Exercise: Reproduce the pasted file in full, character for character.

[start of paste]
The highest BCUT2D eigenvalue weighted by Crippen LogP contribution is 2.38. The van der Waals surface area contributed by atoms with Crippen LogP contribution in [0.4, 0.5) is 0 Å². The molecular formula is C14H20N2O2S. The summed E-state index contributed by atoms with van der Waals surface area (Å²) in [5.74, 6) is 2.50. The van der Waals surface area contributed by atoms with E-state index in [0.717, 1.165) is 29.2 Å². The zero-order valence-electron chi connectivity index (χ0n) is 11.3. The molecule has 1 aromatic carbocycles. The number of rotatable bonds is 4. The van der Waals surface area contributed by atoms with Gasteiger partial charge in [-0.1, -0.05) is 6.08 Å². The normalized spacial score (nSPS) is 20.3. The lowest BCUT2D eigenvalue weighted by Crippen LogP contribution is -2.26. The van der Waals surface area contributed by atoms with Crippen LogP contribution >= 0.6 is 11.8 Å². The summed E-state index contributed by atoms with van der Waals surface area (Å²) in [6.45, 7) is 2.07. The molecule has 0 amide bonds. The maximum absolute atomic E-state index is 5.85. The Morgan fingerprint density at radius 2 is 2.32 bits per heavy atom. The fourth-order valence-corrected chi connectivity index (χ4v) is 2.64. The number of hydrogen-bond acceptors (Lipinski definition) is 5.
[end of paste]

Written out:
The highest BCUT2D eigenvalue weighted by Crippen LogP contribution is 2.38. The van der Waals surface area contributed by atoms with Crippen LogP contribution in [0.4, 0.5) is 0 Å². The molecular formula is C14H20N2O2S. The summed E-state index contributed by atoms with van der Waals surface area (Å²) in [5.74, 6) is 2.50. The van der Waals surface area contributed by atoms with E-state index in [0.717, 1.165) is 29.2 Å². The zero-order valence-electron chi connectivity index (χ0n) is 11.3. The molecule has 1 aromatic carbocycles. The number of rotatable bonds is 4. The van der Waals surface area contributed by atoms with Gasteiger partial charge in [-0.1, -0.05) is 6.08 Å². The normalized spacial score (nSPS) is 20.3. The lowest BCUT2D eigenvalue weighted by Crippen LogP contribution is -2.26. The van der Waals surface area contributed by atoms with Crippen LogP contribution >= 0.6 is 11.8 Å². The summed E-state index contributed by atoms with van der Waals surface area (Å²) in [6.45, 7) is 2.07. The molecule has 0 amide bonds. The maximum absolute atomic E-state index is 5.85. The Morgan fingerprint density at radius 2 is 2.32 bits per heavy atom. The fourth-order valence-corrected chi connectivity index (χ4v) is 2.64. The number of hydrogen-bond acceptors (Lipinski definition) is 5.